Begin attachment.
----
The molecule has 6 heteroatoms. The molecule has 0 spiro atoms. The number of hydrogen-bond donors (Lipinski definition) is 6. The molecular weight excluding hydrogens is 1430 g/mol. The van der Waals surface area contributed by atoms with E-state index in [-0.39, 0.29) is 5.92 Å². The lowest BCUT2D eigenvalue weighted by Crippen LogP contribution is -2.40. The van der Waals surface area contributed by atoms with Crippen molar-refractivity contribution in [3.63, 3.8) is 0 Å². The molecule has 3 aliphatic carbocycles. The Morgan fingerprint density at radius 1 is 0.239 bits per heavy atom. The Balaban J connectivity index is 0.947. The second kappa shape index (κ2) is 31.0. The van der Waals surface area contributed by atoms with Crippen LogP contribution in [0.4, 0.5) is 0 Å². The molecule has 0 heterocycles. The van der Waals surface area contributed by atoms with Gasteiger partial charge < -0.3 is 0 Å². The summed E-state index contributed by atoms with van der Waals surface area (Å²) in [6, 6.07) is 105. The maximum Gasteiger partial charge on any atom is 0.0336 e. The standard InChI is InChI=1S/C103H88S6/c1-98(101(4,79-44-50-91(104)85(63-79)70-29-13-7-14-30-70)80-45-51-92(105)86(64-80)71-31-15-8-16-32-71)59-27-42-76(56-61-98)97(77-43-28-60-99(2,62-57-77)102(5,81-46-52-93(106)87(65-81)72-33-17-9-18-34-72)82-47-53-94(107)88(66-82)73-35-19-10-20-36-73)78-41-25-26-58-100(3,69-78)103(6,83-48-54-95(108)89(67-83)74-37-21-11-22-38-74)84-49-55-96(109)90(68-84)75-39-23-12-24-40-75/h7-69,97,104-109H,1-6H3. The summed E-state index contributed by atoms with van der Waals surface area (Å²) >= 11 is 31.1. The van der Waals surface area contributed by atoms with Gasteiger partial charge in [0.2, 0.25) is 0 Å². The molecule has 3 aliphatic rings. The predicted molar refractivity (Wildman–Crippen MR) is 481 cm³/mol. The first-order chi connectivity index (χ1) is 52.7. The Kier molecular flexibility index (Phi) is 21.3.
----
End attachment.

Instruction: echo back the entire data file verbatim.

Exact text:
The molecule has 6 heteroatoms. The molecule has 0 spiro atoms. The number of hydrogen-bond donors (Lipinski definition) is 6. The molecular weight excluding hydrogens is 1430 g/mol. The van der Waals surface area contributed by atoms with E-state index in [-0.39, 0.29) is 5.92 Å². The lowest BCUT2D eigenvalue weighted by Crippen LogP contribution is -2.40. The van der Waals surface area contributed by atoms with Crippen molar-refractivity contribution in [3.63, 3.8) is 0 Å². The molecule has 3 aliphatic carbocycles. The Morgan fingerprint density at radius 1 is 0.239 bits per heavy atom. The Balaban J connectivity index is 0.947. The second kappa shape index (κ2) is 31.0. The van der Waals surface area contributed by atoms with Crippen LogP contribution in [0.4, 0.5) is 0 Å². The molecule has 0 heterocycles. The van der Waals surface area contributed by atoms with Gasteiger partial charge < -0.3 is 0 Å². The summed E-state index contributed by atoms with van der Waals surface area (Å²) in [6, 6.07) is 105. The maximum Gasteiger partial charge on any atom is 0.0336 e. The standard InChI is InChI=1S/C103H88S6/c1-98(101(4,79-44-50-91(104)85(63-79)70-29-13-7-14-30-70)80-45-51-92(105)86(64-80)71-31-15-8-16-32-71)59-27-42-76(56-61-98)97(77-43-28-60-99(2,62-57-77)102(5,81-46-52-93(106)87(65-81)72-33-17-9-18-34-72)82-47-53-94(107)88(66-82)73-35-19-10-20-36-73)78-41-25-26-58-100(3,69-78)103(6,83-48-54-95(108)89(67-83)74-37-21-11-22-38-74)84-49-55-96(109)90(68-84)75-39-23-12-24-40-75/h7-69,97,104-109H,1-6H3. The summed E-state index contributed by atoms with van der Waals surface area (Å²) >= 11 is 31.1. The van der Waals surface area contributed by atoms with Gasteiger partial charge in [0.2, 0.25) is 0 Å². The molecule has 3 aliphatic rings. The predicted molar refractivity (Wildman–Crippen MR) is 481 cm³/mol. The first-order chi connectivity index (χ1) is 52.7. The Kier molecular flexibility index (Phi) is 21.3.